Today, the Monarch Joint Venture is pleased to announce our support for partner conservation projects in the upcoming year. We’ve allocated $100,000 to support actions outlined in the 2017 Monarch Conservation Implementation Plan. With this funding, 14 projects were identified that will support monarch habitat conservation and restoration, education and outreach, and research and monitoring across the United States.
The Monarch Conservation Implementation Plan, updated annually by the MJV partnership, identifies priority actions for monarch conservation in the U.S. These priorities inform our funding decisions each year, as well as the collaborative nature of proposed projects.
“We’re happy to be able to provide strategic funding for partners to make progress toward our nation’s monarch conservation goals, and are proud to have been able to offer this support to our partners throughout MJV’s existence,” says Wendy Caldwell, MJV Coordinator.
Find out more about this year’s projects below, and visit this page for a full list of all MJV funded projects.
Education and Outreach
Sand County Foundation is working to connect high school educators and students with hands-on pollinator and monarch habitat projects on commercial farms and rural electric facilities. They have identified several high school agricultural educators who are motivated to involve their students in restoration efforts, and through this project will support those teachers with instructional resources that align with current teaching standards. To this end, the MJV is supporting Sand County Foundation to develop much needed curricula and trainings for teachers to create effective habitat for monarchs with their students in rural and ROW landscapes.
As recently as 2014, only a handful of records existed for monarchs and milkweeds in Idaho. In 2016, Idaho Department of Fish and Game (IDFG) undertook a statewide survey of milkweeds and monarch natal habitats to better understand their distributions, habitat associations, and conservation threats. As part of the survey project, IDFG conducted extensive public outreach through news releases, newsletters, presentations, and workshops co-hosted with Monarch Joint Venture and Xerces Society partners. This outreach was met with extraordinary, statewide public interest in monarch conservation. With MJV support, IDFG will address this mounting interest by providing an array of education and outreach programs to increase public awareness of monarch conservation issues, promote monarch citizen science opportunities, and increase volunteer reporting of monarchs and milkweeds in Idaho and the western landscape.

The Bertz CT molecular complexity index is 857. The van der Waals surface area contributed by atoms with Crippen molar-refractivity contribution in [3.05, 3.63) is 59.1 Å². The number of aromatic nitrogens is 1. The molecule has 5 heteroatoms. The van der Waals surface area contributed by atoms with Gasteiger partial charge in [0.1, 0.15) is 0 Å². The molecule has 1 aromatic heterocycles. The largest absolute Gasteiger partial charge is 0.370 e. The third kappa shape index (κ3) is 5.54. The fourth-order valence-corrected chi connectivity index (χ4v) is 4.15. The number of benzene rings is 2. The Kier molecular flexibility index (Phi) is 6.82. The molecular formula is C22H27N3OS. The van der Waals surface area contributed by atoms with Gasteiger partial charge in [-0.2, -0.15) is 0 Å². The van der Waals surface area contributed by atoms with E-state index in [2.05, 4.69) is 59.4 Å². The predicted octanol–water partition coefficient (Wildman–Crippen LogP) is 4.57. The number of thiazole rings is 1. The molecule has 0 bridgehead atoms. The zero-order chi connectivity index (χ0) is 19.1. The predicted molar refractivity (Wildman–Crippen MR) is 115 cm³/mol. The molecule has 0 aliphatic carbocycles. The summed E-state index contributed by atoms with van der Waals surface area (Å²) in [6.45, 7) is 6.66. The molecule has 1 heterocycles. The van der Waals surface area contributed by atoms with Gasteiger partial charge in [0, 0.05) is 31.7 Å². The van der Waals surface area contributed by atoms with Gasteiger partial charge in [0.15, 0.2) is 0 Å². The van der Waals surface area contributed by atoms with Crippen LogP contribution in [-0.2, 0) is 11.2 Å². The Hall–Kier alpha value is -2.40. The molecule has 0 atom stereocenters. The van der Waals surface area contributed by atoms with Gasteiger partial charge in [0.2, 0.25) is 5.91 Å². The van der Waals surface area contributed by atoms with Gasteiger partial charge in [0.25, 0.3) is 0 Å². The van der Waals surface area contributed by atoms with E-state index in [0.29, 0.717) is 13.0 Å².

Missourians for Monarchs is a statewide collaborative bringing diverse interests together for monarch conservation. In this project, the coalition is working on reaching out to three audiences in Missouri to bring about landscape level conservation: agricultural producers, the general public, and conservation organizations. They are developing three different videos tailored to each group, to be distributed online and on DVD. Through these videos, Missourians for Monarchs seeks to educate landowners and affect change on the landscape, and will provide a missing resource for Missourians interested in monarch conservation.
There are significant data gaps in our understanding of the western monarch population, especially in Utah, Nevada, New Mexico and remote locations in Arizona. The lack of information about migration and breeding behavior in these areas means it is difficult to make accurate projections about conservation management activities and needs. The Southwest Monarch Study conducts tagging and monarch butterfly monitoring in the southwest which engages people of all ages in conservation. This summer, they will extend their training workshops to areas where data is lacking to recruit and educate long-term volunteers in those areas.